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The organization justice theory explains the
perceptions and beliefs of organizational citizenship behaviors, organizational
commitment, job satisfaction, and job performance (Charash & Spector,
2001). The three components of the organizational justice theory are
procedural, distributive, and interactional (Cropanzano, Bowen, &
Gilliland, 2007). Each component has a different effect on employees and the
perception of justice within an organization. The three components of the
justice theory help determine commitment to the organization, satisfaction with
the job, and performance of the job (Charash & Spector, 2001). Procedural
justice is the formal allocation of processes. Distributive justice explains
the distribution of work among employees and the appropriateness of the
outcomes. Interactional justice explains how employees are treated by the organizational
leaders. The problem with procedural justice is an employee’s views of the
fairness an organization has with procedures. When a downsizing occurs,
employees feels a change in the methods and procedures related to completes a job
task (Beylerian and Kleiner, 2003). If employees begin to think they are suffering
from unfair decision-making they may develop negative attitude. Organizational leaders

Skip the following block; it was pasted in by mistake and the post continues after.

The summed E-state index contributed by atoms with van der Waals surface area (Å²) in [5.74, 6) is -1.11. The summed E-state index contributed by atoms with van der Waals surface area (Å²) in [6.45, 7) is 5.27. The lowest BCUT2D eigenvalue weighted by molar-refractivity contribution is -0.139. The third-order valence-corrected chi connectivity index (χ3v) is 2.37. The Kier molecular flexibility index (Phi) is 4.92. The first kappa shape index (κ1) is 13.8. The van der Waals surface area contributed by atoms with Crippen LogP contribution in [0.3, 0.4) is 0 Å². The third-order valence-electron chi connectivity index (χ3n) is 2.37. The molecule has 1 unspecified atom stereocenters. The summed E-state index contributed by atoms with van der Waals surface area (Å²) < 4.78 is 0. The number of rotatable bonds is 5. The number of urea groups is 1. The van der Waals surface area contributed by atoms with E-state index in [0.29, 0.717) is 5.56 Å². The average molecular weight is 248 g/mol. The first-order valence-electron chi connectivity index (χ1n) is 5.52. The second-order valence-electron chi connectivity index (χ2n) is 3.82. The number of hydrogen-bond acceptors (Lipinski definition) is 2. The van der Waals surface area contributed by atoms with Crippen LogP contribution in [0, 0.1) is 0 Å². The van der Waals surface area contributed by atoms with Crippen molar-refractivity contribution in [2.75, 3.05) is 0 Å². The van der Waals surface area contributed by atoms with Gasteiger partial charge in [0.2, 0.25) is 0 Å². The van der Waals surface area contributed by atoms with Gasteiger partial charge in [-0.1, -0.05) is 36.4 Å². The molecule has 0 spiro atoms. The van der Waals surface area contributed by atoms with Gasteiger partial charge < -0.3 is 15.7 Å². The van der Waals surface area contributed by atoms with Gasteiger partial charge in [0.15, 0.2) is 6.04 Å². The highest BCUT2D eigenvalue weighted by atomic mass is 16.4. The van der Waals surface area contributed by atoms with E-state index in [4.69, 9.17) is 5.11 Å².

must maintain communication with the employees to avoid voluntary turnover
during a downsizing, by making sure their work load remain balanced (Hopkins and
Weathington, 2006).
The concern with distributive justice is the fairness in the
workload. As the downsizing occurs in an organization, many employees begin to
leave. It increases workload on remaining employees as they have to take additional
responsibilities and also has to maintain current duties. If one employees receive
more work than another employees they begin to form negative perceptions of distributive.
Organizational leaders should make sure to keep the work distribution is equal among
employees as it would help to keep a positive attitude with the remaining employees.

Interaction justice helps describe how the immediate
supervisor of an employee influences organizational justice perceptions more
than any other leadership level. Interactional justice is has two facets:
interpersonal justice and informational justice. Interpersonal justice refers
to the dignity, respect, and sensitivity employees receive from the immediate
supervisor. Informational justice refers to the knowledge and explanations
employees receive from the immediate supervisor about the changes and
procedures (Wu, Neubert, and Xiang, 2007).

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